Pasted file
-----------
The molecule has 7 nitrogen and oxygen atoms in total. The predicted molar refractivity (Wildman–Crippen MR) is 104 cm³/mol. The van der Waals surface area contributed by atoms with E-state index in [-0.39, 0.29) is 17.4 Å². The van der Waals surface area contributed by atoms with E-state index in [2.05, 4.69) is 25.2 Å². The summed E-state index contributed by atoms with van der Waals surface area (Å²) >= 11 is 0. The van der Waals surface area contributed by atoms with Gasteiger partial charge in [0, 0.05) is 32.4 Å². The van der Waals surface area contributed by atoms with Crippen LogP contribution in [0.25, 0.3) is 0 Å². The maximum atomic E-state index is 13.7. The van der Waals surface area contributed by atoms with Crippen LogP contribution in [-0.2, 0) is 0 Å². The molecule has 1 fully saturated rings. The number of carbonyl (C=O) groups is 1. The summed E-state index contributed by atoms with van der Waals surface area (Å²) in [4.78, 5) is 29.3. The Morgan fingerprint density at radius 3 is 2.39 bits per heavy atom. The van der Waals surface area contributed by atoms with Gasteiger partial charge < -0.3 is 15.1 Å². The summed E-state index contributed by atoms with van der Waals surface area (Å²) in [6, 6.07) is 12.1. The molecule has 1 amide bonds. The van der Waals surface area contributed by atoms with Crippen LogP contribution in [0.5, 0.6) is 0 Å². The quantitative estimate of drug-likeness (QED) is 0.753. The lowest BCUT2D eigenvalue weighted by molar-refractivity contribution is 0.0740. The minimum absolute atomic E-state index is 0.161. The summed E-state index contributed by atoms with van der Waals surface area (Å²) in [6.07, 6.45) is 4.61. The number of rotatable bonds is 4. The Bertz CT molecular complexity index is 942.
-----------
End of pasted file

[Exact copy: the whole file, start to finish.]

The molecule has 7 nitrogen and oxygen atoms in total. The predicted molar refractivity (Wildman–Crippen MR) is 104 cm³/mol. The van der Waals surface area contributed by atoms with E-state index in [-0.39, 0.29) is 17.4 Å². The van der Waals surface area contributed by atoms with E-state index in [2.05, 4.69) is 25.2 Å². The summed E-state index contributed by atoms with van der Waals surface area (Å²) >= 11 is 0. The van der Waals surface area contributed by atoms with Gasteiger partial charge in [0, 0.05) is 32.4 Å². The van der Waals surface area contributed by atoms with Crippen LogP contribution in [0.25, 0.3) is 0 Å². The maximum atomic E-state index is 13.7. The van der Waals surface area contributed by atoms with Crippen LogP contribution in [-0.2, 0) is 0 Å². The molecule has 1 fully saturated rings. The number of carbonyl (C=O) groups is 1. The summed E-state index contributed by atoms with van der Waals surface area (Å²) in [4.78, 5) is 29.3. The Morgan fingerprint density at radius 3 is 2.39 bits per heavy atom. The van der Waals surface area contributed by atoms with Gasteiger partial charge < -0.3 is 15.1 Å². The summed E-state index contributed by atoms with van der Waals surface area (Å²) in [6, 6.07) is 12.1. The molecule has 1 amide bonds. The van der Waals surface area contributed by atoms with Crippen LogP contribution in [0.5, 0.6) is 0 Å². The quantitative estimate of drug-likeness (QED) is 0.753. The lowest BCUT2D eigenvalue weighted by molar-refractivity contribution is 0.0740. The minimum absolute atomic E-state index is 0.161. The summed E-state index contributed by atoms with van der Waals surface area (Å²) in [6.07, 6.45) is 4.61. The number of rotatable bonds is 4. The Bertz CT molecular complexity index is 942.